Body donation. Contact local medical schools and teaching hospitals. Most accept donated bodies. In some regions you will be referred to a statewide donation program.
Cost: Usually free, though some programs require that donors’ families pay body transportation costs.
Direct cremation. This involves simple cremation, without costly memorial services. If your family wants a service, they can have this at home after the cremation, in the presence of your remains. Any funeral home that offers cremation must by law offer direct cremation.
Cost: $500 to $1,000.
To trim costs…
- Select an “alternative container”—a simple reinforced cardboard or pine box.
- Provide your own urn. The urns sold by the funeral industry are way overpriced. Your descendants are legally entitled to collect your remains in any container.
- What to do with the ashes…
- Scatter them. Laws may prohibit the scattering of remains on public lands, at sea or on your own property, although they are rarely enforced and it goes on all the time. Check the law and ask permission if it’s private land.
- If you have deep pockets and wish to be more creative with your remains, Space Services Inc. will send a small portion into space on a rocket ($695 and up, 281-971-4019, www.memorialspaceflights.com).
- LifeGem will compress a portion of your remains into a diamond ($2,700 and up, depending on carats and color desired, 866-543-3436, www.lifegem.com).
Direct burial (also known as “immediate burial”). Skip the embalming, viewing and ceremonies. If your loved ones wish to hold a memorial service in your honor, they can do so at home without your body. All funeral homes offer direct burial.
Cost: $1,000 to $2,000, plus the cost of a cemetery plot—ranging from less than $1,000 to more than $7,000.
Mausoleum. Above-ground interment is a popular option among those squeamish about being eaten by worms underground or being burned in a crematorium. However, a mausoleum may be a poor solution. Sealed coffins kept above ground often leak or explode as bodies decompose.
Check that any mausoleum you consider has extensive ventilation and drainage. Take a whiff inside—a bad smell is a bad sign.
Cost: From $4,000 to $10,000. The top crypts in high-walled mausoleums often cost less because they are above a visitor’s eye level.
Backyard burial. It usually is legal to bury bodies on private land in rural or semirural regions, though there often are rules specifying how far the grave must be from the nearest home or property line. Your family typically will have to obtain a death certificate, and permits might be required. Contact city or county offices for details. Local zoning laws typically ban private-land burials in urban and suburban regions. Connecticut, Indiana, Louisiana, Michigan, Nebraska and New York require that a professional funeral director assist with all burials, even those on private land.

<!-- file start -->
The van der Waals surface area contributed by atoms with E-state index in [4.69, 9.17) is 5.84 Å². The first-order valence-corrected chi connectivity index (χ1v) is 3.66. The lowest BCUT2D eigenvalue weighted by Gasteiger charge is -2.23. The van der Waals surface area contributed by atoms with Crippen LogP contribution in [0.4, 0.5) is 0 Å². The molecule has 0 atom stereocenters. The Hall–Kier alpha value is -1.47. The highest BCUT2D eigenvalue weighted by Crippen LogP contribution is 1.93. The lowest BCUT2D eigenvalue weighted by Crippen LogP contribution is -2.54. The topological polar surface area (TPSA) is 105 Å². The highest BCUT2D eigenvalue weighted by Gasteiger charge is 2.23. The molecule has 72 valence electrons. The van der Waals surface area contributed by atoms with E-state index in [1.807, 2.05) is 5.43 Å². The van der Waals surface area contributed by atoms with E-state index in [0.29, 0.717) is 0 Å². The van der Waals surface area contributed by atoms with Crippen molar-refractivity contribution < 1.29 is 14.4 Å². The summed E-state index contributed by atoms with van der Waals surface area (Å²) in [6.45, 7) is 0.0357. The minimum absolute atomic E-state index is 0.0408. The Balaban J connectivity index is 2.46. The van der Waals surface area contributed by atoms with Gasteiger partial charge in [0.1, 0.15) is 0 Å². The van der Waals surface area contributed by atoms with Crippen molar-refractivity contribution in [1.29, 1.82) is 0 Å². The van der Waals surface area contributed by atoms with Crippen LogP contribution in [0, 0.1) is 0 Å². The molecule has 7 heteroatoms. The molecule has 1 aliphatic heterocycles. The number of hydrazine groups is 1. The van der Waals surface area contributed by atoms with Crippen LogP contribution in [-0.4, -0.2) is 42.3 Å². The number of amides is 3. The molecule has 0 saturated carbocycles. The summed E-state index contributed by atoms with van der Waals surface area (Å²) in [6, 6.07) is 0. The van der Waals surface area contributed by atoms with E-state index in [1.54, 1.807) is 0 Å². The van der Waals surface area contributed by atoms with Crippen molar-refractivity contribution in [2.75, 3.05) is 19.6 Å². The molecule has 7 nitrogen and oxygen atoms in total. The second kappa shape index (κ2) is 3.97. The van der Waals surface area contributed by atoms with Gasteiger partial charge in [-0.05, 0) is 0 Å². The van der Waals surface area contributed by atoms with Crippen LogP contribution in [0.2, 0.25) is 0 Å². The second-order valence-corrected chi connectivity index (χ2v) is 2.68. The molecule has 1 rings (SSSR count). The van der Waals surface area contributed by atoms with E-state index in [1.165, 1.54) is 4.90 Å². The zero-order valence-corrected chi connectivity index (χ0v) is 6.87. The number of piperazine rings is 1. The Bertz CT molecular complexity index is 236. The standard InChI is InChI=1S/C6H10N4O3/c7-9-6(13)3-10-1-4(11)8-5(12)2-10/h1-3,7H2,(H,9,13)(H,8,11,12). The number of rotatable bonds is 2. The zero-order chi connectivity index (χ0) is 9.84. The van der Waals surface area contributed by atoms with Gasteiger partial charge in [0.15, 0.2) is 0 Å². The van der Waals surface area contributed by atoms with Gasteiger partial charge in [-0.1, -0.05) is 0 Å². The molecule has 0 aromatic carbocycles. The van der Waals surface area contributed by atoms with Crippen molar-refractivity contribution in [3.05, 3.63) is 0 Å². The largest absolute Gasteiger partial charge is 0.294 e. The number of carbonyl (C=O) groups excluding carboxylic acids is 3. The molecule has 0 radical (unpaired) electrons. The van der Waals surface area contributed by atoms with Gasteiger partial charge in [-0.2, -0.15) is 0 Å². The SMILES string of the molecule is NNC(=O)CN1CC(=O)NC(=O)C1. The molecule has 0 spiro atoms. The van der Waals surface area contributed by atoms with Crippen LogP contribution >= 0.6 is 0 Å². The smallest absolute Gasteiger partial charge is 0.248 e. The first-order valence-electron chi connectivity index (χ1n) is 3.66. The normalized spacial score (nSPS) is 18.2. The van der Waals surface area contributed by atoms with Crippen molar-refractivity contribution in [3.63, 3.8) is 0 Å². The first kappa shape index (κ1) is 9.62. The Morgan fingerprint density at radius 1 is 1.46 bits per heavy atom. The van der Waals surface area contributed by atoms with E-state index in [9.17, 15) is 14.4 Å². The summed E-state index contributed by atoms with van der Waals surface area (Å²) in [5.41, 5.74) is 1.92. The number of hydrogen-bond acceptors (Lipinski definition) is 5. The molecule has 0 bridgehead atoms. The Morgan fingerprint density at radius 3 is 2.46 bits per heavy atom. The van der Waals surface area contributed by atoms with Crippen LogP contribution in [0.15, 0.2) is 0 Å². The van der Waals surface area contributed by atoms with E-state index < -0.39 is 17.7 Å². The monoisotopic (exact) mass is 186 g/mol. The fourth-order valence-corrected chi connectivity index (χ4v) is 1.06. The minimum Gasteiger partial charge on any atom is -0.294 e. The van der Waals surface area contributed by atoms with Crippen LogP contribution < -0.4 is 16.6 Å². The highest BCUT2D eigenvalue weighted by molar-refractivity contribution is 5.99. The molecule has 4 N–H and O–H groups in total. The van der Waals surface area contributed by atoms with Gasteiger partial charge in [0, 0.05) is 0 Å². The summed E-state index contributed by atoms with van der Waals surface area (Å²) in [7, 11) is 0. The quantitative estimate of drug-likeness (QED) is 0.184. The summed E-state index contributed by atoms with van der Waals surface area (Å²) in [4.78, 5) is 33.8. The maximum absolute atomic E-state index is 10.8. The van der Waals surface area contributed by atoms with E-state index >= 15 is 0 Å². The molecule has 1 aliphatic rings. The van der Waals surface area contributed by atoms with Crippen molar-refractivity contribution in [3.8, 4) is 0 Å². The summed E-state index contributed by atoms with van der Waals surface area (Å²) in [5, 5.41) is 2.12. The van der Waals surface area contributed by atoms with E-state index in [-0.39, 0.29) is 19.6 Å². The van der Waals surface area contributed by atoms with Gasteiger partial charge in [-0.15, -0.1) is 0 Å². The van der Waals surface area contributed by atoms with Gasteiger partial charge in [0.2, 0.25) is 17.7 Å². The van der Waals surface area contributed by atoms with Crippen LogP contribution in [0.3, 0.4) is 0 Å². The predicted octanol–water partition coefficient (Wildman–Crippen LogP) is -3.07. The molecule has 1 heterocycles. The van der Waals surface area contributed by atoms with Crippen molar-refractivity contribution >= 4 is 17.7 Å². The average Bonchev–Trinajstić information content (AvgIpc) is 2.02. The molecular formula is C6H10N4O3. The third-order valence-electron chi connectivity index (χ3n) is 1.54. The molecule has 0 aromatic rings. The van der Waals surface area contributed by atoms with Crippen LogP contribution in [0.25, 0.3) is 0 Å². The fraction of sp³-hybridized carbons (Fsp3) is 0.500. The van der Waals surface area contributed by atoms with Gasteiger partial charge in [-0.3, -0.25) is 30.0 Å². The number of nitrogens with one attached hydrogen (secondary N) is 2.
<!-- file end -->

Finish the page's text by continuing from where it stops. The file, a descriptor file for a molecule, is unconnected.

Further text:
Drawback: Future property owners might be able to prevent your descendants from visiting your grave—this varies from state to state—but it is unlikely that they could legally disinter your remains.
Cost: Backhoe rentals typically cost several hundred dollars for a day, though family and friends could do the digging by hand if they have the energy. Some regions charge a small fee to record the grave on your property deed…and there might be transportation costs if you don’t die at home, unless your family is able to transport the body. (Some states require transport by a funeral director.)
Burial at sea. Members of the military, veterans honorably discharged from the military and their dependents have the right to request burial at sea from a US Navy vessel. Families typically cannot be present for these burials. Contact the Navy’s Burial At Sea program for details (866-787-0081, www.navy.mil/navydata/questions/burial.html).
Cost: Free, for veterans.
Civilians will find it more difficult to arrange burial at sea. If your family or friends have access to a boat, they generally can legally bury your body at sea so long as the burial takes place at least three nautical miles from land in water at least 600 feet deep and your body is weighted to ensure that it sinks rapidly to the bottom. The EPA asks for notification of sea burials within 30 days after the burial. Additional restrictions apply in certain regions.
Caution: Some states have laws on the “proper disposal of bodies” that could be interpreted as banning burial at sea. Contact your state’s health department for details.
“Green” cemetery burial. Your body is buried in a biodegradable coffin or just wrapped in a shroud…without embalming chemicals or a burial vault…and possibly with no gravestone, except perhaps an engraved indigenous stone. Some green cemeteries are maintained in a natural state, not mowed and manicured.
Cost: Less than $1,000 at a cost-conscious green cemetery, such as Greensprings Natural Cemetery in Newfield, New York (607-564-7577, www.naturalburial.org), but some facilities charge $5,000 to $10,000.
Cryonic freezing. Your body is frozen, then—theoretically—defrosted when medical science discovers a cure for whatever killed you. Reality: It is extremely unlikely that science could ever undo the massive damage done by freezing. Companies offering this service include Alcor Life Extension Foundation (877-462-5267, www.alcor.org) and Cryonics Institute (586-791-5961, www.cryonics.org).
Cost: At least $28,000, and often more than $150,000, depending in part on whether you want to freeze your whole body or just your head in the hope of being able to transplant it to another body.